High star rating on health apps doesn’t guarantee accuracy

Physicians need to be careful; if you're saying you personally use an app, people will trust it. Fitness apps shouldn't be used as a medical device and is for "recreational" purposes only.

By: IANS | New York | Published: June 10, 2018 1:55:02 pm
Fitness apps, health monitor and apps, apps for health, monitor blood pressure app, BP app, health apps, fitness apps disadvantages, indian express, indian express news. Fitness App shouldn’t be used as a medical device. (Source: File Photo)

They found that 24 reviews claimed to use the app for medical purposes, with 11 people using it to manage their high blood pressure treatments, one person using it to manage kidney disease and another person using it to monitor blood pressure after a heart transplant even after the disclaimer that mentioned that the app shouldn’t be used as a medical device and is for “recreational” purposes only.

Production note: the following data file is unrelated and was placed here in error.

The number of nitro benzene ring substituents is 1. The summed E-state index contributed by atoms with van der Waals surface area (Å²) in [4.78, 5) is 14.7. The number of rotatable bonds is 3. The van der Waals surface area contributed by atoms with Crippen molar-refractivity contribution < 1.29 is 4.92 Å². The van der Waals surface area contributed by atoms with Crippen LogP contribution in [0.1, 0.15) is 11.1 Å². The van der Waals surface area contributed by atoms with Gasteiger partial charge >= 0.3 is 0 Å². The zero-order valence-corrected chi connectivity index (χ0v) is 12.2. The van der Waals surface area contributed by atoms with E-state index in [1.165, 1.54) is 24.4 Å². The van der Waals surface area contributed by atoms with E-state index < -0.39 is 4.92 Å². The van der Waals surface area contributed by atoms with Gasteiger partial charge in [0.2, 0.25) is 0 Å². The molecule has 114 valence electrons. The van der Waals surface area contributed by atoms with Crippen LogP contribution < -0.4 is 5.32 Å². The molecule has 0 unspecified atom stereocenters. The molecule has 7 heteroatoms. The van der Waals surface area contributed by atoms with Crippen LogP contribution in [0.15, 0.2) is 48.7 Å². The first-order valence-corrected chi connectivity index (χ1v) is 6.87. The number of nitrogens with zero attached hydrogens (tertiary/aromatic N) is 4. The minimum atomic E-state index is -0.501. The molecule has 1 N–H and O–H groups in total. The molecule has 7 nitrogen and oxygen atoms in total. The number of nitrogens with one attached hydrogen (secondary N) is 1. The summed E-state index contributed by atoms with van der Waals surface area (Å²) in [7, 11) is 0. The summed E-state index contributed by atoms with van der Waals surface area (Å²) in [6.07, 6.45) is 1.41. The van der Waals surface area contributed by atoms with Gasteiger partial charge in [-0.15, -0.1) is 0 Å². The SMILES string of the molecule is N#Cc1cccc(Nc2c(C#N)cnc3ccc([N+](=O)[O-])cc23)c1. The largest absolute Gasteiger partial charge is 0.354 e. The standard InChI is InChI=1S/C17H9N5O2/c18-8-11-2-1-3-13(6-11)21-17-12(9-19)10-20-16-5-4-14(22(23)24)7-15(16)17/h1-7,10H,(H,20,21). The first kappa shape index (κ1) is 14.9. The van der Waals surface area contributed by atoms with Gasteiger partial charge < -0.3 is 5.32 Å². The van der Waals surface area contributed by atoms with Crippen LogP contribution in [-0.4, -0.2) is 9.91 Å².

Six reviews came from people who claimed to be health care professionals including four nurses and one physician who gave an average rating of 4.2 stars out of five.

Eleven reviews came from people who said their health care provider – a total of four physicians and seven nurses – approved of the app. However, only two people said that a nurse and an emergency room physician disapproved of the app, and as a result gave a one-star rating.

“Physicians need to be careful; if you’re saying you personally use an app, people will trust it,” Plante said.

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